To Kill a Mockingbird holds an important place within the history and context of American literature. However, there are better books which should take its place in middle- and high-school classrooms today. Although it has been lauded as anti-racist, it is not so, and it centers the voice and experience of its White author and White characters over the marginalized Black voices which our country needs to hear. Putting Atticus Finch up on a pedestal as an aspirational, heroic figure is a mistake, and it very much can--and does--perpetuate a harmful narrative wherein a superior-but-compassionate (or simply superior-but-'just') White savior paternalistically condescends to 'protect' the more vulnerable and lesser Black American population. It is an injustice towards Black Americans that does not truly see them as equal. As much as people have largely wanted to deny it, the overtly racist Atticus Finch of Go Set a Watchman is, indeed, very much the same character as the Atticus Finch of To Kill a Mockingbird. His has always been a character which is classist, elitist, and racist--his has always been a character that supports a position of people being 'equal under the law' and 'separate/segregated/unequal in capacity and within society,' with class, race, and intellect irredeemably categorizing people--putting them in their place.
Banning this book isn't the answer, but teaching it as we traditionally have been similarly isn't appropriate. When To Kill a Mockingbird is taught, it should be contextualized and discussed in a way that doesn't make Atticus Finch out to be an anti-racist hero and that doesn't imply that racism is something that we have overcome--a thing of the past. Just as Scout grew up and began to see her father for what he fully was in Go Set a Watchman, so do we need to set aside the childish view of a heroic paternal figure--embodied by the likes of Gregory Peck--from To Kill a Mockingbird and acknowledge how deeply problematic it truly is to view Black Americans as naive, helpless mockingbirds rather than as people, the equals of any other humans, who have been systematically oppressed. Black Americans do not need to be infantilized and protected by some White paternalistic hero, and we need to do better at promoting and truly listening to Black voices.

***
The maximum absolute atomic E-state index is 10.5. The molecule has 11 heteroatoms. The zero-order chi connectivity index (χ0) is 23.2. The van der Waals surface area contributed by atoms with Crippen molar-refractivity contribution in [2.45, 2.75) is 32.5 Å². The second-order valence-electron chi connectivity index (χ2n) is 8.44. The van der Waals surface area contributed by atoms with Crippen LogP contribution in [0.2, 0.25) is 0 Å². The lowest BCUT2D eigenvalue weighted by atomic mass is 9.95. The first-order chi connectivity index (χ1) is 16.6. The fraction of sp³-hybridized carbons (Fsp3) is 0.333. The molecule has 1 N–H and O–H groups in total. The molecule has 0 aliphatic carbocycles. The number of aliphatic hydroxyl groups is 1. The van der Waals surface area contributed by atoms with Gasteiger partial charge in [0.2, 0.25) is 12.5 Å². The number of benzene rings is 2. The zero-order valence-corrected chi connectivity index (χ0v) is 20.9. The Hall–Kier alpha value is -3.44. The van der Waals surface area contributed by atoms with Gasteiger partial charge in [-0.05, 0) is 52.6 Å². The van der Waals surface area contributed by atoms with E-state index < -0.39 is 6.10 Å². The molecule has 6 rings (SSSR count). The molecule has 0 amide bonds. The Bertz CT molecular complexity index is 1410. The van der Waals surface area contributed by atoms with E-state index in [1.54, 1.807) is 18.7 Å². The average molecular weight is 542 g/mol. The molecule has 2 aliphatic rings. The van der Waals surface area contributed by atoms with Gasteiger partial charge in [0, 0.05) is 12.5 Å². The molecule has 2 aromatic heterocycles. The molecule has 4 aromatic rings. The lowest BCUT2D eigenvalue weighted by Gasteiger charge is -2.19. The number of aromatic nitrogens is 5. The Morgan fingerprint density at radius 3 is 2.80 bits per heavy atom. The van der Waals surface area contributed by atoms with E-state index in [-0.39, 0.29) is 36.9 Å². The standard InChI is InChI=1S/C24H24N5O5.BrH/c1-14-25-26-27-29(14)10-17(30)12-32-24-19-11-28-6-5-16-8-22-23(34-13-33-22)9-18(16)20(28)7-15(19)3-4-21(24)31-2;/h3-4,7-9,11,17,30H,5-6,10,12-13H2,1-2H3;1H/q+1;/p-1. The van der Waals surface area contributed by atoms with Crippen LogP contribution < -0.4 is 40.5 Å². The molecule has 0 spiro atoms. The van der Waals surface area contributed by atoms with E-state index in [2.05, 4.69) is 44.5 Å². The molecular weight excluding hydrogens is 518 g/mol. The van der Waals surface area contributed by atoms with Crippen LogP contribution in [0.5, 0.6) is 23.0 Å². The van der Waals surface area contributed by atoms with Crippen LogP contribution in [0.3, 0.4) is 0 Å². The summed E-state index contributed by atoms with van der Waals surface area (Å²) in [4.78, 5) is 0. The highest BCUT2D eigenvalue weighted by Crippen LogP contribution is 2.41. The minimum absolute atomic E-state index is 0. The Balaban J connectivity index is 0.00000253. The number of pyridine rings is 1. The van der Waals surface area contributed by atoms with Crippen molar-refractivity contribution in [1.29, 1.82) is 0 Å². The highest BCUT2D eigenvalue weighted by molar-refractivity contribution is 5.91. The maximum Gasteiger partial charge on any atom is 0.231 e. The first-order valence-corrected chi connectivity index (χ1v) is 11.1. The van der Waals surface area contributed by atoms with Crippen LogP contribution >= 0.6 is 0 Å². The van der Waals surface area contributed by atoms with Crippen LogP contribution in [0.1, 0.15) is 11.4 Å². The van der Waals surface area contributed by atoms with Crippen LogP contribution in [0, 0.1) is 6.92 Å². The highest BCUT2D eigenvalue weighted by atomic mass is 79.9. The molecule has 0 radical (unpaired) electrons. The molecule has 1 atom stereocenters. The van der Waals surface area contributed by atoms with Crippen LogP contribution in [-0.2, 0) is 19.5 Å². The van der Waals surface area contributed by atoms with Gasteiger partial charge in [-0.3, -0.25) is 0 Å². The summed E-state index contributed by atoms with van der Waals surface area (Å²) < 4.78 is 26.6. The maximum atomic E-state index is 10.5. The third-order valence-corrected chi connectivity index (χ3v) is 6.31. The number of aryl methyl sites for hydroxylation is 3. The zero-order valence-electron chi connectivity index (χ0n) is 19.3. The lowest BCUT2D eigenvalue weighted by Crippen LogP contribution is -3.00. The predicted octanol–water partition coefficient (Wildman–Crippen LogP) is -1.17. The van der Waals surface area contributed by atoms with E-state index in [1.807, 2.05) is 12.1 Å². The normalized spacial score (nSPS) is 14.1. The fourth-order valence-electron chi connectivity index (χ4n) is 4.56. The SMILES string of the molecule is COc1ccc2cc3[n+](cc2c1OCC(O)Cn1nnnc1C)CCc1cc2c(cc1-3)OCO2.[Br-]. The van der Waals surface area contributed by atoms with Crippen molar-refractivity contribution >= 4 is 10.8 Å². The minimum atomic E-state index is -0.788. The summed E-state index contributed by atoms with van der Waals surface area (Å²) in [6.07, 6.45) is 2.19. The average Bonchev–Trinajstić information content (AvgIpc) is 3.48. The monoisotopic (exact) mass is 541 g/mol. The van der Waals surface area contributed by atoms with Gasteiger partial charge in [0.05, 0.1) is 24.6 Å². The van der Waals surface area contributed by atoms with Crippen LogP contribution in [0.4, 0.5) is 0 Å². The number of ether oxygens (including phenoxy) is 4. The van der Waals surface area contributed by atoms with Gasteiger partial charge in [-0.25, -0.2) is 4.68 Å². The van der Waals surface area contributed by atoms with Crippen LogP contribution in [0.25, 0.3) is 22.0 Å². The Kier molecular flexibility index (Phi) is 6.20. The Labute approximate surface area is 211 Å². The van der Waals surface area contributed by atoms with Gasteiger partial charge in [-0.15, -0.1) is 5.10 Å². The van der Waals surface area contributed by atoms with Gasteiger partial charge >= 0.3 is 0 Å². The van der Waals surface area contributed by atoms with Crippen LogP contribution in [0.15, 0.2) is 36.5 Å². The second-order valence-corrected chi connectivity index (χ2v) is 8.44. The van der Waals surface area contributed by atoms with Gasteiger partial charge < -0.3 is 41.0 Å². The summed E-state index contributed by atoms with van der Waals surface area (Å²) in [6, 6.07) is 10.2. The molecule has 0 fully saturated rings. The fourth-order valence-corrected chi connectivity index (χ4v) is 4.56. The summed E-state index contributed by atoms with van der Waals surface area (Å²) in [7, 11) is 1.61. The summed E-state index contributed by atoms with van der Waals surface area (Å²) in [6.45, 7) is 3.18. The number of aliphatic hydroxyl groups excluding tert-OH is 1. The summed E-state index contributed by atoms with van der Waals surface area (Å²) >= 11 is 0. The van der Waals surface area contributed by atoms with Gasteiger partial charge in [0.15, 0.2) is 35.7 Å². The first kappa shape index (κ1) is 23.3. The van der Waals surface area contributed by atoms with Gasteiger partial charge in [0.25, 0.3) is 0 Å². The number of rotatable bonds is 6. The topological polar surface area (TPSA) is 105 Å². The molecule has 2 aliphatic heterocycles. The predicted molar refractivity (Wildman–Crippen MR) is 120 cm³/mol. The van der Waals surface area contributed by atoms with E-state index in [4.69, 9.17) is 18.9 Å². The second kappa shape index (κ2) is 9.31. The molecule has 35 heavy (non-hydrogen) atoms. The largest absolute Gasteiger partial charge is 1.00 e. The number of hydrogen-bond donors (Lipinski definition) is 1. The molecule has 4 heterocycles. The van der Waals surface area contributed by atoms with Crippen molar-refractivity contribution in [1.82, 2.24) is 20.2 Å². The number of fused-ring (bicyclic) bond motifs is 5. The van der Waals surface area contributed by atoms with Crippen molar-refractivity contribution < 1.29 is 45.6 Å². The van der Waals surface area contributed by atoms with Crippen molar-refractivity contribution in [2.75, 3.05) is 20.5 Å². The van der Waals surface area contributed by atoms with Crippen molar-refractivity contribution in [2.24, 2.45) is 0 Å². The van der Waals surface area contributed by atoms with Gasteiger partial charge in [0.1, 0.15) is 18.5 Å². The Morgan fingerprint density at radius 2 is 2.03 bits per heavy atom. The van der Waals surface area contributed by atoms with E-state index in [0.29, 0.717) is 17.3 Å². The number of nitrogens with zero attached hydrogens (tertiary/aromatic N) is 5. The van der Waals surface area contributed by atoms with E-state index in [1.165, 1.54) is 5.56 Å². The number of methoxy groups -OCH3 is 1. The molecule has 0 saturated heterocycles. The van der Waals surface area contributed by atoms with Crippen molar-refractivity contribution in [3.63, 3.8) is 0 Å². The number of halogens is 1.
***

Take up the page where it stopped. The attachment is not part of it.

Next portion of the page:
A Challenged Books Challenge
This is the seventh installment in the series of 10 book reviews I will be doing as part of my challenge to read and review all of the ALA's Top 10 Most Challenged Books of 2020. Read more about this challenge, including the other books involved, here. The first installment (my review of George) can be found here, the second installment (my review of Stamped: Racism, Antiracism, and You) can be found here, the third (my review of All American Boys) can be found here, the fourth (my review of Speak) can be found here, the fifth (my review of The Absolutely True Diary of a Part-Time Indian) can be found here, and the sixth (my review of Something Happened in Our Town) can be found here.
The next book I will be reviewing is Of Mice and Men by John Steinbeck. Look for that review here on my blog on August 6.
Elizabeth Wilcox. Writer, Avid Role-Player, Amateur Mixologist. Survivor.